Amgen Senior Leaders Advance Discussion on Cancer at 2016 World Medical Innovation Forum™
Amgen recently joined leaders in the healthcare, research, and investment community at the 2016 World Medical Innovation Forum in Boston to participate in a series of presentations focused on developments in cancer research and treatment. The World Medical Innovation Forum was established in 2015, with Amgen as a founding sponsor, in response to the intensifying transformation of healthcare and its impact on innovation.
Investing in cancer research and prevention
As one of the featured speakers at the Forum, Amgen’s chairman and CEO Robert A. Bradway shared his perspective on advances in cancer research, Amgen’s growing presence in oncology and hematology, and the need for greater societal investment in the field. “There continue to be significant opportunities to invest in improvements in cancer therapy and prevention,” he said. “We have not yet reached a point of diminishing returns.” Bradway noted that in order to advance cancer research at the level of basic biology, collaboration among industry, academia, and government is necessary.
Advancing internal and external innovation
On the subject of how Amgen’s oncology innovations are sourced, Bradway commented on Amgen’s balanced approach to advancing internal and external innovation. “If you look at the history of our pipeline you’ll see that roughly half of the molecules we have advanced through the registration process were generated internally and half were generated externally,” he said. “We are active in business development across the spectrum, looking at literally hundreds of oncology opportunities last year.”
Another form of cancer collaboration was touched upon through work being done through the CEO Roundtable on Cancer, a nonprofit organization comprised of CEOs from major American companies and institutions of which Bradway is Chairman. The Roundtable’s Life Science Consortium initiative, Project Data Sphere®, is a broad-access platform where academic, government, and industry data providers share patient-level data from Phase 3 oncology clinical trials with researchers around the globe. “Researchers are essentially able to use the data as a digital laboratory,” stated Bradway. “Over time, it may be one way to improve efficiency in cancer drug development and rethink the paradigm for the drug development of cancer if we have enough relevant data.”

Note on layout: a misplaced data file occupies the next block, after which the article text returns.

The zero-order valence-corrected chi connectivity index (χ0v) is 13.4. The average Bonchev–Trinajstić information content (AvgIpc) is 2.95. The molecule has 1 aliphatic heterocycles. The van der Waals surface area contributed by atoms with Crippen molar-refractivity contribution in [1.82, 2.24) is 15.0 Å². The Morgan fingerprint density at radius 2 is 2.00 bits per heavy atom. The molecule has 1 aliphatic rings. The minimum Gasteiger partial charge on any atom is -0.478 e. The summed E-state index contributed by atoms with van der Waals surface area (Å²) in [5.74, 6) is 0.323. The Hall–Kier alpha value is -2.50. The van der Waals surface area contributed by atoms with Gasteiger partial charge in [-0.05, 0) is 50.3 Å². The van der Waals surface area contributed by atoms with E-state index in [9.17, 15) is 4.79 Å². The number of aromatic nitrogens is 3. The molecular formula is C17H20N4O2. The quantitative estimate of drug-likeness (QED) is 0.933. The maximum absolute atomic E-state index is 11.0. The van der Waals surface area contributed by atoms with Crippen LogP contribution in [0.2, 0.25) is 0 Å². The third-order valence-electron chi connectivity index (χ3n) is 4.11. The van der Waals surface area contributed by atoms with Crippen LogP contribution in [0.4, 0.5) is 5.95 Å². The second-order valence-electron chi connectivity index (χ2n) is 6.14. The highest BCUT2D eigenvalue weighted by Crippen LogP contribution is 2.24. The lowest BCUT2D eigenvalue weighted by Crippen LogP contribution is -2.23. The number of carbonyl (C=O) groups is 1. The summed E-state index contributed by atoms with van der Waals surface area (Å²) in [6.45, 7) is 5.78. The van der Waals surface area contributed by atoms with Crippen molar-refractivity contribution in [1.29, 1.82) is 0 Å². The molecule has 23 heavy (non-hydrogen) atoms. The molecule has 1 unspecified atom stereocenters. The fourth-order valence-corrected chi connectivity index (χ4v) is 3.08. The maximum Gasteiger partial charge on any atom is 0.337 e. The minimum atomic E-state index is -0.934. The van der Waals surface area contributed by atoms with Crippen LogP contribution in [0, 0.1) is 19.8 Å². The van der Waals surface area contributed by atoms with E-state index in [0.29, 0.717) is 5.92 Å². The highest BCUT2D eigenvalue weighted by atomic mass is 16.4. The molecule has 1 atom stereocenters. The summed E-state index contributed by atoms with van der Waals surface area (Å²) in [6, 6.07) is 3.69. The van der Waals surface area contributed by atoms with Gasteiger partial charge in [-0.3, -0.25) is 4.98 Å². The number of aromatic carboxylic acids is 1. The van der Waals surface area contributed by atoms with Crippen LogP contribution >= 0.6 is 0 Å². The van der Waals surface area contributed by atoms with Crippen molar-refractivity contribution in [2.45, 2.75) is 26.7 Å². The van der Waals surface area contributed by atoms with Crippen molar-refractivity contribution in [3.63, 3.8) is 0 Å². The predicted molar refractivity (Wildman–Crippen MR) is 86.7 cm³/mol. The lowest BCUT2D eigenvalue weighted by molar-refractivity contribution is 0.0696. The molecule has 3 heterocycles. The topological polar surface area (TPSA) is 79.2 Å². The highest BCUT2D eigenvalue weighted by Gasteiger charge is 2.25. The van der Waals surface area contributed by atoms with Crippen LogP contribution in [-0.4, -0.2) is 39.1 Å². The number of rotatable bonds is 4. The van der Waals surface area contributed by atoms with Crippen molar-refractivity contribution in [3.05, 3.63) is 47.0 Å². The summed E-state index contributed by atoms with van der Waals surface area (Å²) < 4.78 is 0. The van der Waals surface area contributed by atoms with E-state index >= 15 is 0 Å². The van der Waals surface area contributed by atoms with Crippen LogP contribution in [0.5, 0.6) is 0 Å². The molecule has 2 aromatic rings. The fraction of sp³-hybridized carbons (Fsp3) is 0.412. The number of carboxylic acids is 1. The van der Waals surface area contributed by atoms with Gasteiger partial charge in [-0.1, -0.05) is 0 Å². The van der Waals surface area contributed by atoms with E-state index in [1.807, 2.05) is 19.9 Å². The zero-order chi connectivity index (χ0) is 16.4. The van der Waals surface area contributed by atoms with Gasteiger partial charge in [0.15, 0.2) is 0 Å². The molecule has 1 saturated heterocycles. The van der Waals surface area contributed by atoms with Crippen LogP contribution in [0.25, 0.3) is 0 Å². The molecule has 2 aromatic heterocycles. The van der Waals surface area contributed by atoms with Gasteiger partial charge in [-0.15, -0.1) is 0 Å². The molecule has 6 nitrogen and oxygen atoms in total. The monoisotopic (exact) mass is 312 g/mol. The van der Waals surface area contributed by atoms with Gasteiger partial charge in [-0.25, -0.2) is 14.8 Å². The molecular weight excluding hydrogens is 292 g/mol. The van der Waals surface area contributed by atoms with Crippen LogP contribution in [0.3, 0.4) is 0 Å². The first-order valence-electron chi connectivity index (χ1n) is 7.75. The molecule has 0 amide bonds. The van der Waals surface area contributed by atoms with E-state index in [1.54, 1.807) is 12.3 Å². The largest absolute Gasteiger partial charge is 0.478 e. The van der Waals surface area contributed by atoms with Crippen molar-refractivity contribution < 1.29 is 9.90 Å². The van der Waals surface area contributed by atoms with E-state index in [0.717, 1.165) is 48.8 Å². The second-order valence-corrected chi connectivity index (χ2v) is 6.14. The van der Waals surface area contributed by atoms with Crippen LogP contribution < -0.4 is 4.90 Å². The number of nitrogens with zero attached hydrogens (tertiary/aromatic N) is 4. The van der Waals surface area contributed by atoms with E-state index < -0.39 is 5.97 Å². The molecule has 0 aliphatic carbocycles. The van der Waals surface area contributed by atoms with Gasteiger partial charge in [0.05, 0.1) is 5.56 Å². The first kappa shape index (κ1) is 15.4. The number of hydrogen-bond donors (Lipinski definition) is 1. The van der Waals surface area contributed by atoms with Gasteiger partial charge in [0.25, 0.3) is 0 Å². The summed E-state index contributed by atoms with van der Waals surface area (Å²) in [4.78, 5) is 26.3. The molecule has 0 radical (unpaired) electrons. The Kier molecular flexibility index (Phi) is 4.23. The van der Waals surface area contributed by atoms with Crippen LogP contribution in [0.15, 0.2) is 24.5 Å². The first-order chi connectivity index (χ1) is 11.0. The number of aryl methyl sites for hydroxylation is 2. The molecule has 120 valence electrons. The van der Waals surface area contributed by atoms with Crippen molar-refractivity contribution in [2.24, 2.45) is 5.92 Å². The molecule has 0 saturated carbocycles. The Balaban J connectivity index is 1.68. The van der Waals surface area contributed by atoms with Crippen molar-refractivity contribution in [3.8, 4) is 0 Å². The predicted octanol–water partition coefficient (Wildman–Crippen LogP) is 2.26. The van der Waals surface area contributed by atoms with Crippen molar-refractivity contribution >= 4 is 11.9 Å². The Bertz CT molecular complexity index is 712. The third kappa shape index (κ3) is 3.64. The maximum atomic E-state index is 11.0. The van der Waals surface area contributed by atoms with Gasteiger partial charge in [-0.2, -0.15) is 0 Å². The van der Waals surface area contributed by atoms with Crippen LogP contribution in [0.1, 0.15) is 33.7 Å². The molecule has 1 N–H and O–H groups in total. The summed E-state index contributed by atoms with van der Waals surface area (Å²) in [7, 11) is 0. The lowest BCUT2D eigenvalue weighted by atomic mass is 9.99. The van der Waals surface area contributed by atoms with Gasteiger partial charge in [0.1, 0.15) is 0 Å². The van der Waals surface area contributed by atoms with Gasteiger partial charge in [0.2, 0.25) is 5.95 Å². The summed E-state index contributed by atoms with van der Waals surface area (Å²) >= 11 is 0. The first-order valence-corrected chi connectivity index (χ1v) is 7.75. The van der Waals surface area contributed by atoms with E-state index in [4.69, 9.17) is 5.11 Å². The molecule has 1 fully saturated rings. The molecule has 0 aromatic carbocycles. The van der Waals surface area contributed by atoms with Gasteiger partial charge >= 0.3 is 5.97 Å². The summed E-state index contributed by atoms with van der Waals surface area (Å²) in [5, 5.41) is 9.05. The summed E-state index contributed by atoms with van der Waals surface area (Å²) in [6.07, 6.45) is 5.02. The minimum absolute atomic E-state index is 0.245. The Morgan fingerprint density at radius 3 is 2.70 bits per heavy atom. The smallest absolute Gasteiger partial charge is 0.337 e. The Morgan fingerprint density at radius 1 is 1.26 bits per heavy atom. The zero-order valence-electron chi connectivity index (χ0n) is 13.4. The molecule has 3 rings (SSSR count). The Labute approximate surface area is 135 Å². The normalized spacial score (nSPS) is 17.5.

Progress through combination and immunotherapy approaches
While on a panel discussion devoted to “Building a Disruptive Cancer Pipeline” Amgen’s Executive Vice President of R&D Sean Harper commented on the progress being made as an industry through advances in immuno-oncology and through combination therapy approaches. “Cure is starting to feel like something you can get to, not as an exception but perhaps as a rule,” he said.
Harper also highlighted the interplay between Amgen’s work in inflammation and oncology and how this duel expertise at Amgen has led to important insights in immuno-oncology. “We see the cancer problem perhaps through a little different lens because of the breadth of work that we do,” he said. This cross-pollination between the two therapeutic areas within Amgen’s discovery research group, he noted, was one of the catalysts for two immuno-oncology acquisitions that ultimately resulted in the approvals of two of our oncology products. Importantly, he stated, these acquisitions came at a time when many were largely unconvinced of the promise of any immuno-oncology approach.
While a great deal of focus was placed on advances in immuno-oncology research at the conference, better understanding the complexities of this field was identified as a need. “There is an extraordinary amount of investment and attention devoted to the narrow area of immuno-oncology while we are still at a very early stage in the discipline of biology research,” noted Bradway. This sentiment was echoed by David Reese, Amgen’s Senior Vice President of Translational Sciences, during a panel discussion focused on immuno-therapies. “We have spent a lot of time trying to understand tumors at a molecular level but now we know we have to understand the tumor and its host, and that is still in its infancy,” he said.